There is a reason why good intentions are not sufficient. Often, things done with the very best of intentions nevertheless end up causing a great deal of pain for everybody with little, if any, actual benefits. One case that comes to mind is the attempt to persuade, and then conjole customers into using reusable shopping bags. As I read at Via Meadia.
One green pet cause du jour is the banning or taxing of disposable plastic bags at supermarkets and other grocery stores. These measures, which are designed to encourage shoppers to use their own reusable tote bags, have been spreading widely in recent years, and have already gone into effect in cities like San Francisco, Seattle, and Washington, D.C.
This may make the world marginally safer for plants and animals, but a new study by the Property and Environment Research Center (h/t Sullivan) shows there may be a significant downside for human health. Researchers examined these reusable totes and found significant amounts of dangerous bacteria, including, among others, E-coli. And there seems to be a correlation between plastic bag bans and increased illness, as bacteria-related deaths spiked immediately after San Francisco’s bag measure began. The International Association for Food Protectionreports:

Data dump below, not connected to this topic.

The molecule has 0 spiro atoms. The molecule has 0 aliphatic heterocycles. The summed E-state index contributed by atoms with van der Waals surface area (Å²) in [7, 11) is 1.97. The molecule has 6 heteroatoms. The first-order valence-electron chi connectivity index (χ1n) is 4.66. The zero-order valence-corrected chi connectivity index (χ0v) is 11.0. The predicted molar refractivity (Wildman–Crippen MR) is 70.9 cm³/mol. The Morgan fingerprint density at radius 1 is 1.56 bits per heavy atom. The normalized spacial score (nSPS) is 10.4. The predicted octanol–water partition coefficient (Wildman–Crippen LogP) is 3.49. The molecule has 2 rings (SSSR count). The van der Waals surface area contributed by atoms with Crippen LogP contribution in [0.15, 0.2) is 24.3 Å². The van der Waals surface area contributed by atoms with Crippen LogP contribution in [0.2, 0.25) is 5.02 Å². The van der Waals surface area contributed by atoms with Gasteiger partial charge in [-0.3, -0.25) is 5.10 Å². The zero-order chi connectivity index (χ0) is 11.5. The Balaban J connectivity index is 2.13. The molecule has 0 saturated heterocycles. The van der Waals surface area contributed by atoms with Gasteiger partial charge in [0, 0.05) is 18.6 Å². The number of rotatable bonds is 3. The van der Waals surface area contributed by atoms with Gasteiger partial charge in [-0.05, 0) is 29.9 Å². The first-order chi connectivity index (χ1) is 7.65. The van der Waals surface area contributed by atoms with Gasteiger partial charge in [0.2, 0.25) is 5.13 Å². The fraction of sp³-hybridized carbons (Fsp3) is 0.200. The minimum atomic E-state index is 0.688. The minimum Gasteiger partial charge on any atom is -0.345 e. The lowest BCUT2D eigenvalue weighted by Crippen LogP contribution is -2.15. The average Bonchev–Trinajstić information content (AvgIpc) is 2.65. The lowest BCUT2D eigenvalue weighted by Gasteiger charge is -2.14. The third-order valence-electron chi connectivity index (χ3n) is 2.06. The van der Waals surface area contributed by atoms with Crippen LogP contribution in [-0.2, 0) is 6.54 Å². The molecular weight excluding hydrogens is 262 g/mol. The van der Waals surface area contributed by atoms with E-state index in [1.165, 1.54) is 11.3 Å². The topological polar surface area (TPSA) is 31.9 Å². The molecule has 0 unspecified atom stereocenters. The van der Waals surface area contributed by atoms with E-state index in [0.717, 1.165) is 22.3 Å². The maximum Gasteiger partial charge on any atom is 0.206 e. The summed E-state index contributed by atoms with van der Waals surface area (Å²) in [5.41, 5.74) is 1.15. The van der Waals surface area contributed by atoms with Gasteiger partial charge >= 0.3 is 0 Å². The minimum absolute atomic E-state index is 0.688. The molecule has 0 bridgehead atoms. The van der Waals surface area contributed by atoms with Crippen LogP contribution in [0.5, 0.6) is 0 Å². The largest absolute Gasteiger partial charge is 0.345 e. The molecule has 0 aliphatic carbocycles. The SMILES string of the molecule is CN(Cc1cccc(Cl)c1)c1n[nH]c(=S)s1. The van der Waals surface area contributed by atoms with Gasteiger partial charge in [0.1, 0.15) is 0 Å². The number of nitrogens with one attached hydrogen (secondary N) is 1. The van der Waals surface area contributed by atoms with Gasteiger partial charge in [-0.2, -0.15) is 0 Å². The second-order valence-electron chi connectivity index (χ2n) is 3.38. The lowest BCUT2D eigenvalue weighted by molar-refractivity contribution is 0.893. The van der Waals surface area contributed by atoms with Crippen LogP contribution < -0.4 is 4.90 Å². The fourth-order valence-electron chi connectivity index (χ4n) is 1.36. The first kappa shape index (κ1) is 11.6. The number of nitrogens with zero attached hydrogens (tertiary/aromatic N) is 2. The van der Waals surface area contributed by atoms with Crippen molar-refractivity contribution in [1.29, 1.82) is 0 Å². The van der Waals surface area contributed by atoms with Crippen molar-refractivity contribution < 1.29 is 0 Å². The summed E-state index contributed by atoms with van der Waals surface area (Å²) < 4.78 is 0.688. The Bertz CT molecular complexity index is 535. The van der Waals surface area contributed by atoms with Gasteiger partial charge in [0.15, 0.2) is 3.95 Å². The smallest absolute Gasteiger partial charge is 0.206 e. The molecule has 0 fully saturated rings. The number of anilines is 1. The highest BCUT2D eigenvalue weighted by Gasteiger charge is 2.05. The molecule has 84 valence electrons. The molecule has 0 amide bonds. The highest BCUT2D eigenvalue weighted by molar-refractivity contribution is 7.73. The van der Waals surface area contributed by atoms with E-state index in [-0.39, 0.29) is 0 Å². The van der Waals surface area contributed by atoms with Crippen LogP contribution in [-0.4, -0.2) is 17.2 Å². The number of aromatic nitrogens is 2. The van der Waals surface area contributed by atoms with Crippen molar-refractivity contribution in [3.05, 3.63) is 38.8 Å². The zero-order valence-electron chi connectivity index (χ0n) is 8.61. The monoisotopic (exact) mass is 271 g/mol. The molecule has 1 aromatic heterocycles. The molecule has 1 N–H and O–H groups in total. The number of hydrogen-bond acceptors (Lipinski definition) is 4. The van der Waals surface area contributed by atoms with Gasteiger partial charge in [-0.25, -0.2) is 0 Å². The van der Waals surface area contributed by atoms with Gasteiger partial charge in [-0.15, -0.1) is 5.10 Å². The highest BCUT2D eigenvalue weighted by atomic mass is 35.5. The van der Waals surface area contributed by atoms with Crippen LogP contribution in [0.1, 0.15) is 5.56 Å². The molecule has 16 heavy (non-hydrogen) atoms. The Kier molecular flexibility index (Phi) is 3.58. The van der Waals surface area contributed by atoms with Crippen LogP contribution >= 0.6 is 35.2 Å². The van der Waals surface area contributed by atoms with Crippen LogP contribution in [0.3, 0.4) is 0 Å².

Reusable bags were collected at random from consumers as they entered grocery stores in California and Arizona. In interviews, it was found that reusable bags are seldom if ever washed and often used for multiple purposes. Large numbers of bacteria were found in almost all bags and coliform bacteria in half. Escherichia coli were identified in 8% of the bags, as well as a wide range of enteric bacteria, including several opportunistic pathogens. When meat juices were added to bags and stored in the trunks of cars for two hours, the number of bacteria increased 10-fold, indicating the potential for bacterial growth in the bags.
This green unicorn looks considerably less enchanting upon closer examination.
Oh well. The truth is that there are few things that are unreservedly good or bad and few choices we make that are clearly a matter of good versus evil. Often we must weigh the consequences and make a choice between the lesser of two evils or the greater of two goods. The problem with a lot of Greens is that they just don’t see things that way. If some environmental regulations are good, than even more must be better, without stopping to consider the economic cost of increased regulation compared with the actual good to the environment. Something rather similar might be said about the Global Warming scare. Scientific uncertainty aside, even if all of the more overwrought predictions were true, the solutions they propose,